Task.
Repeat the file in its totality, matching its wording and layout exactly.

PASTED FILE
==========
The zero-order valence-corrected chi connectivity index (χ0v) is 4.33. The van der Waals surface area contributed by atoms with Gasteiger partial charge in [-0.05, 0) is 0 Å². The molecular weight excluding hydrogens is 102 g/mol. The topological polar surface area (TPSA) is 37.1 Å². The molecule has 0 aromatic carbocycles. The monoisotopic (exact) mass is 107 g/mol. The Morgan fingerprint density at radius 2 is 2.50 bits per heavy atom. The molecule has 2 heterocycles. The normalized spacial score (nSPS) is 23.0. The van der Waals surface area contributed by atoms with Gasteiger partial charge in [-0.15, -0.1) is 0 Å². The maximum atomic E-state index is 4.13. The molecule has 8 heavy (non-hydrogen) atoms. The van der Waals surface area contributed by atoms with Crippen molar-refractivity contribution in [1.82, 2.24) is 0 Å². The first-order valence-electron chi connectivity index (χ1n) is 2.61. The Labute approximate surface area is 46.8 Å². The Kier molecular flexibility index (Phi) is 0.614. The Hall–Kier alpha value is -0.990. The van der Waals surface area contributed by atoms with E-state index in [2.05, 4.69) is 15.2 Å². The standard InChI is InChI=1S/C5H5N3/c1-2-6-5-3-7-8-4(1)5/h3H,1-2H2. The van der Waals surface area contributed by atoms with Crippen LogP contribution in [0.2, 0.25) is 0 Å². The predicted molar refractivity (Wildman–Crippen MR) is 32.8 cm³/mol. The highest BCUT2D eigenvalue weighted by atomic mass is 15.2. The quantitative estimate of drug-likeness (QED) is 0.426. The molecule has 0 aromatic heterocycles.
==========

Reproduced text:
The zero-order valence-corrected chi connectivity index (χ0v) is 4.33. The van der Waals surface area contributed by atoms with Gasteiger partial charge in [-0.05, 0) is 0 Å². The molecular weight excluding hydrogens is 102 g/mol. The topological polar surface area (TPSA) is 37.1 Å². The molecule has 0 aromatic carbocycles. The monoisotopic (exact) mass is 107 g/mol. The Morgan fingerprint density at radius 2 is 2.50 bits per heavy atom. The molecule has 2 heterocycles. The normalized spacial score (nSPS) is 23.0. The van der Waals surface area contributed by atoms with Gasteiger partial charge in [-0.15, -0.1) is 0 Å². The maximum atomic E-state index is 4.13. The molecule has 8 heavy (non-hydrogen) atoms. The van der Waals surface area contributed by atoms with Crippen molar-refractivity contribution in [1.82, 2.24) is 0 Å². The first-order valence-electron chi connectivity index (χ1n) is 2.61. The Labute approximate surface area is 46.8 Å². The Kier molecular flexibility index (Phi) is 0.614. The Hall–Kier alpha value is -0.990. The van der Waals surface area contributed by atoms with E-state index in [2.05, 4.69) is 15.2 Å². The standard InChI is InChI=1S/C5H5N3/c1-2-6-5-3-7-8-4(1)5/h3H,1-2H2. The van der Waals surface area contributed by atoms with Crippen LogP contribution in [0.2, 0.25) is 0 Å². The predicted molar refractivity (Wildman–Crippen MR) is 32.8 cm³/mol. The highest BCUT2D eigenvalue weighted by atomic mass is 15.2. The quantitative estimate of drug-likeness (QED) is 0.426. The molecule has 0 aromatic heterocycles.